some administrative overhead required to cancel accounts as people leave,
and add new accounts, etc.

Once you have the digital signature from Verisign, or whoeer, you are not
limitied to using it on drawings only, you can digitally sign anything.


"Daryl Henderson" wrote in message
news:5E8D2FA64777C1245554EA18F8A3DCA3@in.WebX.maYIadrTaRb...
> Attn:
> Has anyone used the Digital Signature from Point-A? How does it work with
or
> on your projects?
>
> --
> Daryl Henderson Designs
> Architectural-Designer Consultant
> 4060 Pocono Court
> Stone Mountain, GA 30083
>
>
*Whaley, Frank
Message 3 of 9 (374 Views)

Re:

05-15-2002 02:05 AM in reply to: *Henderson, Daryl
Charles Prettyman wrote:

> According to our liability insurance broker (and my limited knowledge of
> liability issues leads me to agree with this) using something like a digital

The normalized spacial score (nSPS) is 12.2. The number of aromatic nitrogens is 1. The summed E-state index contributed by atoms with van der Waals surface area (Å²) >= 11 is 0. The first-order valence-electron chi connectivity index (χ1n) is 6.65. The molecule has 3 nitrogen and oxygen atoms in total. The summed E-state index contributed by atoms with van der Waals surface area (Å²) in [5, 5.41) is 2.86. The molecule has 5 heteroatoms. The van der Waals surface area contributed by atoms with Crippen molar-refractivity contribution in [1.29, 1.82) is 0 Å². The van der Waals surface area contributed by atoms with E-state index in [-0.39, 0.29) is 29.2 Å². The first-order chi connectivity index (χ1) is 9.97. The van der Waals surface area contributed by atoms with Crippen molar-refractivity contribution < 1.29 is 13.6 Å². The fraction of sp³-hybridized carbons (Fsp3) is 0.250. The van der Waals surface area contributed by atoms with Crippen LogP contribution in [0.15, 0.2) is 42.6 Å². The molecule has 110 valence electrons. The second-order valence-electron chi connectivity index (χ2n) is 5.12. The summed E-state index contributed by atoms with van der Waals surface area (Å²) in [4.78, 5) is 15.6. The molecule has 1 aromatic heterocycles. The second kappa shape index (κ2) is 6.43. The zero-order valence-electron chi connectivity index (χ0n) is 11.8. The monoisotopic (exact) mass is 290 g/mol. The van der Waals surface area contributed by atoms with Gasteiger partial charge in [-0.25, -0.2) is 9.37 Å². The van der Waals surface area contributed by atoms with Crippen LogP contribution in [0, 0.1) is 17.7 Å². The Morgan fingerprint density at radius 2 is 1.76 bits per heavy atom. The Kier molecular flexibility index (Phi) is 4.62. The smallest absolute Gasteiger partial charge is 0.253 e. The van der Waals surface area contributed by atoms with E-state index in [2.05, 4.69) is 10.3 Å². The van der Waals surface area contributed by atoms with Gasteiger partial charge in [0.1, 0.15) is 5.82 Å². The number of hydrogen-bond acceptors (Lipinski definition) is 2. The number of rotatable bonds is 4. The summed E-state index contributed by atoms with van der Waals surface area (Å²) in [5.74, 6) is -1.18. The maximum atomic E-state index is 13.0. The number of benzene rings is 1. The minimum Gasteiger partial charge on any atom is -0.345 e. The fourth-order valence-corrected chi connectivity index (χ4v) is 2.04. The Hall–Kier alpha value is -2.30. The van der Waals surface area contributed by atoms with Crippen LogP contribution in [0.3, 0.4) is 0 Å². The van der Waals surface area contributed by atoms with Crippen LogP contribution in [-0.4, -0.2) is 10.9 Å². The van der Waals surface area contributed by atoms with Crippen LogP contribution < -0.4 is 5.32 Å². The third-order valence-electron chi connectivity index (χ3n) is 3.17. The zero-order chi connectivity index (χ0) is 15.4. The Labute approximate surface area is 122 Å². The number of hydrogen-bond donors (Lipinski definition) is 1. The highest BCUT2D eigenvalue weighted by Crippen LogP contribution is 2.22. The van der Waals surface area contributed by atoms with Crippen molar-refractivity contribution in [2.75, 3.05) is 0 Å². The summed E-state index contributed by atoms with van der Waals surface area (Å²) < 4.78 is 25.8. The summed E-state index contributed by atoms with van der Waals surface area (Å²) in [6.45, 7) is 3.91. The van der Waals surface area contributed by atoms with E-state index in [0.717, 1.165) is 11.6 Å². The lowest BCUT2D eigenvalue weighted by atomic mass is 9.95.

> signature to reduce liability is only effective if it can be implemented
> 100%. Otherwise, the one and only time you nd up in court over the question
> of "did someone modify this drawing" the other side will simply say: "how do
> we know that they signed this one, since they do not sign everything."

You may want to check with a lawyer who is familiar with digital signature
technology. The validity of digital signatures has been confirmed in several
court cases, and AutoCAD provides a very secure implementation. Faking a
digital signature would require an impractical amount of computing power (and
years of time). The verified presence of a digital signature should stand up
in court as proof that the drawing file was signed and has not been modified
since being signed.


> Getting a digital signature from verisign is pretty easy, but there is a fee.

Verisign and other certificate authorities provide digital certificates, which
are encrypted identifications of people or companies. Certificates are often
offered at different levels of identity verification, with more expensive